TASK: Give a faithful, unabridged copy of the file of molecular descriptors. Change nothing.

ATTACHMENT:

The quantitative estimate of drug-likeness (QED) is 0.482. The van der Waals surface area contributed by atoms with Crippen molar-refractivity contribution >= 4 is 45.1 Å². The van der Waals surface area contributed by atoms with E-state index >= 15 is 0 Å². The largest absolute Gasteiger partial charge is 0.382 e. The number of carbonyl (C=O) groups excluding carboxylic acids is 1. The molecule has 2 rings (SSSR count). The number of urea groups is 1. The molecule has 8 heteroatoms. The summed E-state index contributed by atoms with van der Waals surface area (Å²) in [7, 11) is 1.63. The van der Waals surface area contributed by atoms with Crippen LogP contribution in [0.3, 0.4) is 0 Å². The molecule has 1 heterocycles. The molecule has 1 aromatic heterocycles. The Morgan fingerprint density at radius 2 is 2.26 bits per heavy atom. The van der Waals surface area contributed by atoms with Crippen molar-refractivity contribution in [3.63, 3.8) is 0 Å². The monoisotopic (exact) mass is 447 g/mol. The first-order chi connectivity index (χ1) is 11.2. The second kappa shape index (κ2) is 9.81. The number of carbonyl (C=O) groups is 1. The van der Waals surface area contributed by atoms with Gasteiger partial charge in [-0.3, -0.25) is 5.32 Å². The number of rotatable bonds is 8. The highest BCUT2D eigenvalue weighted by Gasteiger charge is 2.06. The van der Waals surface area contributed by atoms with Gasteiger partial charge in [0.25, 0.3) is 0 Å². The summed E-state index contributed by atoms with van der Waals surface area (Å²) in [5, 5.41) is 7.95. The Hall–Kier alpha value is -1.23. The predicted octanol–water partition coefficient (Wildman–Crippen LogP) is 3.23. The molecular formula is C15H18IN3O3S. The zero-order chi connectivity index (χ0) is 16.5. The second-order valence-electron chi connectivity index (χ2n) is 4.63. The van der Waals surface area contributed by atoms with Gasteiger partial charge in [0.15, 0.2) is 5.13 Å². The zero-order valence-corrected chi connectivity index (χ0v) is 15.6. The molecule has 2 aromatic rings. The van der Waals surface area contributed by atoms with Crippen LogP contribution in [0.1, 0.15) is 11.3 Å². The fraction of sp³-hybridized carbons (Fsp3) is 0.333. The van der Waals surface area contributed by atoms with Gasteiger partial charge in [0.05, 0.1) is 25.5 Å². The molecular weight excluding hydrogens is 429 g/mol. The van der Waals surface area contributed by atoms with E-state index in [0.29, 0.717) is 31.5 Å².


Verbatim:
The quantitative estimate of drug-likeness (QED) is 0.482. The van der Waals surface area contributed by atoms with Crippen molar-refractivity contribution >= 4 is 45.1 Å². The van der Waals surface area contributed by atoms with E-state index >= 15 is 0 Å². The largest absolute Gasteiger partial charge is 0.382 e. The number of carbonyl (C=O) groups excluding carboxylic acids is 1. The molecule has 2 rings (SSSR count). The number of urea groups is 1. The molecule has 8 heteroatoms. The summed E-state index contributed by atoms with van der Waals surface area (Å²) in [7, 11) is 1.63. The van der Waals surface area contributed by atoms with Crippen LogP contribution in [0.3, 0.4) is 0 Å². The molecule has 1 heterocycles. The molecule has 1 aromatic heterocycles. The Morgan fingerprint density at radius 2 is 2.26 bits per heavy atom. The van der Waals surface area contributed by atoms with Crippen molar-refractivity contribution in [3.63, 3.8) is 0 Å². The monoisotopic (exact) mass is 447 g/mol. The first-order chi connectivity index (χ1) is 11.2. The second kappa shape index (κ2) is 9.81. The number of carbonyl (C=O) groups is 1. The van der Waals surface area contributed by atoms with Gasteiger partial charge in [-0.3, -0.25) is 5.32 Å². The number of rotatable bonds is 8. The highest BCUT2D eigenvalue weighted by Gasteiger charge is 2.06. The van der Waals surface area contributed by atoms with Gasteiger partial charge in [0.25, 0.3) is 0 Å². The summed E-state index contributed by atoms with van der Waals surface area (Å²) in [5, 5.41) is 7.95. The Hall–Kier alpha value is -1.23. The predicted octanol–water partition coefficient (Wildman–Crippen LogP) is 3.23. The molecular formula is C15H18IN3O3S. The zero-order chi connectivity index (χ0) is 16.5. The second-order valence-electron chi connectivity index (χ2n) is 4.63. The van der Waals surface area contributed by atoms with Gasteiger partial charge in [0.15, 0.2) is 5.13 Å². The zero-order valence-corrected chi connectivity index (χ0v) is 15.6. The molecule has 2 aromatic rings. The van der Waals surface area contributed by atoms with Crippen LogP contribution in [0.1, 0.15) is 11.3 Å². The fraction of sp³-hybridized carbons (Fsp3) is 0.333. The van der Waals surface area contributed by atoms with Gasteiger partial charge in [0.05, 0.1) is 25.5 Å². The molecular weight excluding hydrogens is 429 g/mol. The van der Waals surface area contributed by atoms with E-state index in [0.29, 0.717) is 31.5 Å².